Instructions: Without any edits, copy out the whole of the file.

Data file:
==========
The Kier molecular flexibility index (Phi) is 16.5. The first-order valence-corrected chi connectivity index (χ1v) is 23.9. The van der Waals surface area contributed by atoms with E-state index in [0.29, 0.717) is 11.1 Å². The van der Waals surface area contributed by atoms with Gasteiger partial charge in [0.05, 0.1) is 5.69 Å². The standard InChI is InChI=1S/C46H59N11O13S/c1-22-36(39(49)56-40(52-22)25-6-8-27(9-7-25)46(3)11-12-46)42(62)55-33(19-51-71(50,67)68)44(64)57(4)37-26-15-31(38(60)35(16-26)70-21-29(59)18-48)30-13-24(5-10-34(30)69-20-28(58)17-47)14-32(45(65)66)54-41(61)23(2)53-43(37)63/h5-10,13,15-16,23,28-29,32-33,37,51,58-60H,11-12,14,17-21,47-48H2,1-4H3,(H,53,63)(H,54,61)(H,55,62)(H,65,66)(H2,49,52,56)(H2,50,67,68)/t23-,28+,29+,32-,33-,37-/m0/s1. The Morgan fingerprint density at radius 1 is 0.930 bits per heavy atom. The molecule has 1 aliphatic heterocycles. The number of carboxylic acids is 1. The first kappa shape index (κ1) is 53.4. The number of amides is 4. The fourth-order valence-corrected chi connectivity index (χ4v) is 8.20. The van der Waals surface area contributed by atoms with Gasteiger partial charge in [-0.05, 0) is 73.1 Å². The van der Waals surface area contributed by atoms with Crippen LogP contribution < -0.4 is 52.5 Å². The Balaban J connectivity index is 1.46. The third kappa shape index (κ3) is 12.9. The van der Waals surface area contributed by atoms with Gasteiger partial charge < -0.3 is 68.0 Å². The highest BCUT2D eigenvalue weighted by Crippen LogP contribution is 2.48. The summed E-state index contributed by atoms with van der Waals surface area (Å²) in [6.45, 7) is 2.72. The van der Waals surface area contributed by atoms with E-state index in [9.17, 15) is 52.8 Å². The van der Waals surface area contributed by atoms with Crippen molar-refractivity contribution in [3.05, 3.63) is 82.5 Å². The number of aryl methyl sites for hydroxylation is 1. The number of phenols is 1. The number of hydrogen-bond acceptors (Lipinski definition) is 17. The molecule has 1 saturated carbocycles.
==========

The Kier molecular flexibility index (Phi) is 16.5. The first-order valence-corrected chi connectivity index (χ1v) is 23.9. The van der Waals surface area contributed by atoms with E-state index in [0.29, 0.717) is 11.1 Å². The van der Waals surface area contributed by atoms with Gasteiger partial charge in [0.05, 0.1) is 5.69 Å². The standard InChI is InChI=1S/C46H59N11O13S/c1-22-36(39(49)56-40(52-22)25-6-8-27(9-7-25)46(3)11-12-46)42(62)55-33(19-51-71(50,67)68)44(64)57(4)37-26-15-31(38(60)35(16-26)70-21-29(59)18-48)30-13-24(5-10-34(30)69-20-28(58)17-47)14-32(45(65)66)54-41(61)23(2)53-43(37)63/h5-10,13,15-16,23,28-29,32-33,37,51,58-60H,11-12,14,17-21,47-48H2,1-4H3,(H,53,63)(H,54,61)(H,55,62)(H,65,66)(H2,49,52,56)(H2,50,67,68)/t23-,28+,29+,32-,33-,37-/m0/s1. The Morgan fingerprint density at radius 1 is 0.930 bits per heavy atom. The molecule has 1 aliphatic heterocycles. The number of carboxylic acids is 1. The first kappa shape index (κ1) is 53.4. The number of amides is 4. The fourth-order valence-corrected chi connectivity index (χ4v) is 8.20. The van der Waals surface area contributed by atoms with Gasteiger partial charge in [-0.05, 0) is 73.1 Å². The van der Waals surface area contributed by atoms with Crippen LogP contribution < -0.4 is 52.5 Å². The Balaban J connectivity index is 1.46. The third kappa shape index (κ3) is 12.9. The van der Waals surface area contributed by atoms with Gasteiger partial charge < -0.3 is 68.0 Å². The highest BCUT2D eigenvalue weighted by Crippen LogP contribution is 2.48. The summed E-state index contributed by atoms with van der Waals surface area (Å²) in [6.45, 7) is 2.72. The van der Waals surface area contributed by atoms with E-state index in [9.17, 15) is 52.8 Å². The van der Waals surface area contributed by atoms with Crippen molar-refractivity contribution in [3.05, 3.63) is 82.5 Å². The number of aryl methyl sites for hydroxylation is 1. The number of phenols is 1. The number of hydrogen-bond acceptors (Lipinski definition) is 17. The molecule has 1 saturated carbocycles.